The vendor got back to me later in writing, answering my question as follows:
1. Although the reading passages are built into the SP Program, most students will also want to keep a copy of the text that they can read even when the computer is off.

2. Although the reading passages are built-in to the SP Program, they are more extensive in the actual text book. Therefore, the student will actually have extended material in the book.

3. For posterity purposes, most students taking this type of course like to reference the textbook from time to time, even after it's over. So, this is a valuable bookshelf item. 

4. Although used for reference and resource information, the web links built inside the textbook are not in the SP Course. The web links are a helpful learning tool outside of class time.
So, my recommendation to Veritas would be, please, for the Mamas that are overloaded and feeling like we don't have time to sit down and figure a single thing out on our own, please, please create a schedule that says, "Lesson 1: Read Genesis 1-13; optional: read Omnibus Text Chapter 1" or whatever. Please.

Now, the opinion of the student. I have a very smart student, but one who is beginning to recognize, let's call it a "weakness" in himself to be distracted by electronic methods of conveying information. Either he doesn't learn well from it, or in various video classes he is less able to concentrate on the information because the teacher has a beard, or is wearing glasses that have a glare from the light, or that has crooked teeth, or whatever. Maybe my son even just doesn't like the particular teacher, I don't know. I'm not sure. He seems to consistently dislike doing video courses. It's not fair to the vendor of any product to say that it is the product's fault that my son doesn't like using the videos, but he doesn't. So, no, he didn't like the video portion.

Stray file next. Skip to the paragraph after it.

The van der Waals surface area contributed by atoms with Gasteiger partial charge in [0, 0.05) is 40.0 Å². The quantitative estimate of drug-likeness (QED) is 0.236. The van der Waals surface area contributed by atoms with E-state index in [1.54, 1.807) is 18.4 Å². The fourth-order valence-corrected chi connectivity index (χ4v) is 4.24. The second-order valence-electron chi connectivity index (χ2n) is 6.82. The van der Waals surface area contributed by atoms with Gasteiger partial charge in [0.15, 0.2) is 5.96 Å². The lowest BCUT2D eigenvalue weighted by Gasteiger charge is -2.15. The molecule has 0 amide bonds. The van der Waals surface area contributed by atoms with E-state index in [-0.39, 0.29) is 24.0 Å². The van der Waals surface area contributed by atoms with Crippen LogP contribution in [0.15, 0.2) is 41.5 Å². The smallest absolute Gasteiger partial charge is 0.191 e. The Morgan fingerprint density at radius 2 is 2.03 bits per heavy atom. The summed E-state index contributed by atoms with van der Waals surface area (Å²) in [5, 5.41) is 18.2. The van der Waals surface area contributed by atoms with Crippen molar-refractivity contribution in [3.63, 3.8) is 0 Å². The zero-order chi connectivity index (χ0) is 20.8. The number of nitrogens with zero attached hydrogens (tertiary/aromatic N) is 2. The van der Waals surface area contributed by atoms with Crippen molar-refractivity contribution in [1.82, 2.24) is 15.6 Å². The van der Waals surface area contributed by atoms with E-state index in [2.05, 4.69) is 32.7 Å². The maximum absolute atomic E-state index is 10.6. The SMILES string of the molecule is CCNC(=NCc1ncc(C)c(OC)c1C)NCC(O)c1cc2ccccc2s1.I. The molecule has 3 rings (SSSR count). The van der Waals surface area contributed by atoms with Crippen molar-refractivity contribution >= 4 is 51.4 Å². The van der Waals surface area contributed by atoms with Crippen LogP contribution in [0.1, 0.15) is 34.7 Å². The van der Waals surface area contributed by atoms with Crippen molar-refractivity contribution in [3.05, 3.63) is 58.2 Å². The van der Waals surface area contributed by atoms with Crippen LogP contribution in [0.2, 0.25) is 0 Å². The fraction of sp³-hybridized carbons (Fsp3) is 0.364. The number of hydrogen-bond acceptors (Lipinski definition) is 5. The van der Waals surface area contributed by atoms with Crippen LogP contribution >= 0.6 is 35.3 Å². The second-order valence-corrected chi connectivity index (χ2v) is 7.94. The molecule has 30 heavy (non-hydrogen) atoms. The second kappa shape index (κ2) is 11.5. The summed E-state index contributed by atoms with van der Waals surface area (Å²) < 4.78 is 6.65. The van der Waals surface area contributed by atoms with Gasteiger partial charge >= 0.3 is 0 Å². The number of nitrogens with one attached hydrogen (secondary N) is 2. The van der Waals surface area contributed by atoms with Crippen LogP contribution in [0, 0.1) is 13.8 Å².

However, he does love the course. He says we should plan to use this for 9th grade, but he wants to do it from the textbook. ::sigh:: Mom is waving "Good bye!" to the "Easy" button in this home school. But the teacher in this school is telling the student that the 9th Grader needs to take over more of the responsibility for his own schooling this year. There is so much he needs to get done, and it will go faster if he begins to "own" it.